IPD has summarised all the vital information that you need to know.
AS/NZS 61439 was first introduced in 2016 and over the past six years, industry experts have continued to work through and adapted the standards to ensure Low voltage Switchgear and Controlgear assemblies are compliant and held to the highest standards. IPD has provided you with the important information that you need to know about AS/NSZ 61439.
AS/NZS 61439 is the new series of standards made up of 8 parts covering Low-voltage Switchgear & Controlgear assemblies, superseding the AS/NZS 3439 standards that have been in place since 2002. Compliance of the latest standards is a legal requirement for all new and replacements assemblies, effective of May 2021.
The standards were created to ensure that the overall construction, performance and suitability of devices and components is held to the highest standard. By doing so, reduces risk and increases the safety of the distribution boards in residential, commercial, and industrial applications.
The eight parts of AS/NZS 61439 consist of the following:
- Guide to specifying assemblies
- General rules
- Power Switchgear and Controlgear assemblies
- Distribution boards to be operated by ordinary persons (DBO)
- Particular requirements for assemblies for construction sites (ACS)
- Assemblies for power distribution in public networks
- Busbar trunking systems (busways)
- Assemblies for specific applications
What are the main reasons for the change from AS/NZS 3439 to AS/NZS 61439?
The main reason for the introduction of AS/NZS 61439 was to provide a solution to the inconsistencies that were in AS/NZS 3439. The five key areas in AS/NZS 3439 that were addressed in the AS/NZS 61439 standards are:
- The requirements for proving the design of a Partially Type Tested Assembly (PTTA) are very subjective with no clear guidelines. The standard relies on the knowledge and integrity of the assembler.
- While manufacturers had to assign a rating to each circuit, but not required by the standard to prove its rating. In the new standard the rating of a circuit in an installed assembly needs to be verified and proven.
- With the limitless permutations and combinations that are possible with assemblies it is impractical to test each and every variant design.
- Lack of tests to prove the constructional requirements.
- Who is responsible for the switchboard is not clearly defined.
What has been implemented in the new AS/NZS 61439 standards?
The AS/NZS 61439 standards has addressed the concerns from the superseded AS/NZS 3439 standards and has included an adoption of the IEC 61439 standards, with modifications made to suit the specific requirements for Australia and New Zealand.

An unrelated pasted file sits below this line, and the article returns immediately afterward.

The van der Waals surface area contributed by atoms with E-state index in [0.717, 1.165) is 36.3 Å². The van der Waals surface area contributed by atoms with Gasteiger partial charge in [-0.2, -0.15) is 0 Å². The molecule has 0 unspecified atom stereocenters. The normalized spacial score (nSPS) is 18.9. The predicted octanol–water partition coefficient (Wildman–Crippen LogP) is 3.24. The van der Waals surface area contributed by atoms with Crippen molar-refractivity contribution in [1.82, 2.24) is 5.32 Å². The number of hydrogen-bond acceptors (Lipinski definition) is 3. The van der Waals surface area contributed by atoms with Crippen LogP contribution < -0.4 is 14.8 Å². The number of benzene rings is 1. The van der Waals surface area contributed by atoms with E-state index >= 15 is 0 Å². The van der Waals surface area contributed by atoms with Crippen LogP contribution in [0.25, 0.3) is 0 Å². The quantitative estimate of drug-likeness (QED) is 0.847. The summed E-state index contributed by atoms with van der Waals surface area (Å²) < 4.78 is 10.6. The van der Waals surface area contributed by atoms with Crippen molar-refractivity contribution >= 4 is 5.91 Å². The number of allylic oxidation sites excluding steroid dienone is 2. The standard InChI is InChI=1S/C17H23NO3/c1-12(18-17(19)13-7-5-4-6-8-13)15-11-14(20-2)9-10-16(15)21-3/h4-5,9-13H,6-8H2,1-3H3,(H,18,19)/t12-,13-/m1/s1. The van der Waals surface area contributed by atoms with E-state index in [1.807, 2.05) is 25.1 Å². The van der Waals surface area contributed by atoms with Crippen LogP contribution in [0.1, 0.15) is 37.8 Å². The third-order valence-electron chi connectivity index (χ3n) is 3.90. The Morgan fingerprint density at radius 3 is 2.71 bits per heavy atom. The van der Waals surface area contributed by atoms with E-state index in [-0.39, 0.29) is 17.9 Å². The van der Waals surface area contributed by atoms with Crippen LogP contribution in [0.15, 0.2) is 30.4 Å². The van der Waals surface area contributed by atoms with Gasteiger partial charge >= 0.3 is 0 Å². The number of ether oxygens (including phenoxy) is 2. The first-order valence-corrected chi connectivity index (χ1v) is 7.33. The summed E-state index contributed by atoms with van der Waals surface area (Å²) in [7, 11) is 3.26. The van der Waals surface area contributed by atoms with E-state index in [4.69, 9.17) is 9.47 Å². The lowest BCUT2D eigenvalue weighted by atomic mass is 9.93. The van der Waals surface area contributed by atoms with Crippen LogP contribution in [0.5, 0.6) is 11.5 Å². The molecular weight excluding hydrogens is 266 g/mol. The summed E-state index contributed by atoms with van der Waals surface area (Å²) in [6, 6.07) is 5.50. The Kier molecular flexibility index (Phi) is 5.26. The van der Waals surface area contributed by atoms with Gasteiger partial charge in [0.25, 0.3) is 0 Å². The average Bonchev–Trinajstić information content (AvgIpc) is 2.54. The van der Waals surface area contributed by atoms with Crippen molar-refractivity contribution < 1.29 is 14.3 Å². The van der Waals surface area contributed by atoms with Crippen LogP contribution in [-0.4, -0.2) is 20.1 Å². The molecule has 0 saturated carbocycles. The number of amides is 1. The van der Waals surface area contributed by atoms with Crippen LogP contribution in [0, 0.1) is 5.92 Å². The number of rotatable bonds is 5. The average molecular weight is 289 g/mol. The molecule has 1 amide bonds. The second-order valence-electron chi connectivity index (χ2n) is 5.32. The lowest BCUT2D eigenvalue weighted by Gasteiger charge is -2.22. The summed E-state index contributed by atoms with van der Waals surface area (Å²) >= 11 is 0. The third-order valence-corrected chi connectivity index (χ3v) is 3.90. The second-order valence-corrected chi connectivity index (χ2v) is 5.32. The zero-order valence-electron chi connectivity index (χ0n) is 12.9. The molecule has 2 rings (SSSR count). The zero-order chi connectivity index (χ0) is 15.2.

Outlined below are the top 8 changes that have been included:
- The concept of Type Tested Assemblies (TTA) and Partially Type Tested Assemblies (PTTA) has been replaced with design verification.
- Seven type tests of the superseded standard have been replaced by 13 design verifications that cover constructional and performance requirements. The 13 design verification provide three options with limits and conditions.
- Responsibilities between the Original Manufacturer and the Assembly Manufacture have been clearly defined.
- New tests to cover Constructional Requirements have been added:
- Resistance to corrosion test
- Resistance to abnormal heat and fire due to internal electric effects
- Lifting test
- Mechanical impact test
- Marking test
- Conditions and limits imposed on device substitution.
- Power frequencies withstand voltage tests and impulse withstand voltage tests are mandatory requirements.
- Verification of the Forms of Internal Separation is a mandatory requirement.
- AS/NZS 61439.3 is specific for distribution boards that are intended to be operated by ordinary persons (DBOs). Rated current of a DBO should not exceed 250A and rated current of any outgoing circuit should not exceed 125A. A number of other additional requirements detailed in AS/NZS 61439.3
What is the impact of these standards?
AS/NZS 61439 will have no major impact commercially or on contractors. It predominantly affects the testing protocols and design for switchboard manufactures, as outlined throughout the article. These changes will assist in clarifying any legal, safety and financial responsibilities that way arise during the manufacturer process of the switchboard.
At IPD we have ensured that all our Low-voltage Switchgear and Controlgear assemblies comply with the new AS/NZ 61439 standards. For any questions you need answer about the AS/NZS 61439 standards or to order a Low-voltage Switchgear or Controlgear assembly contact your local IPD team member.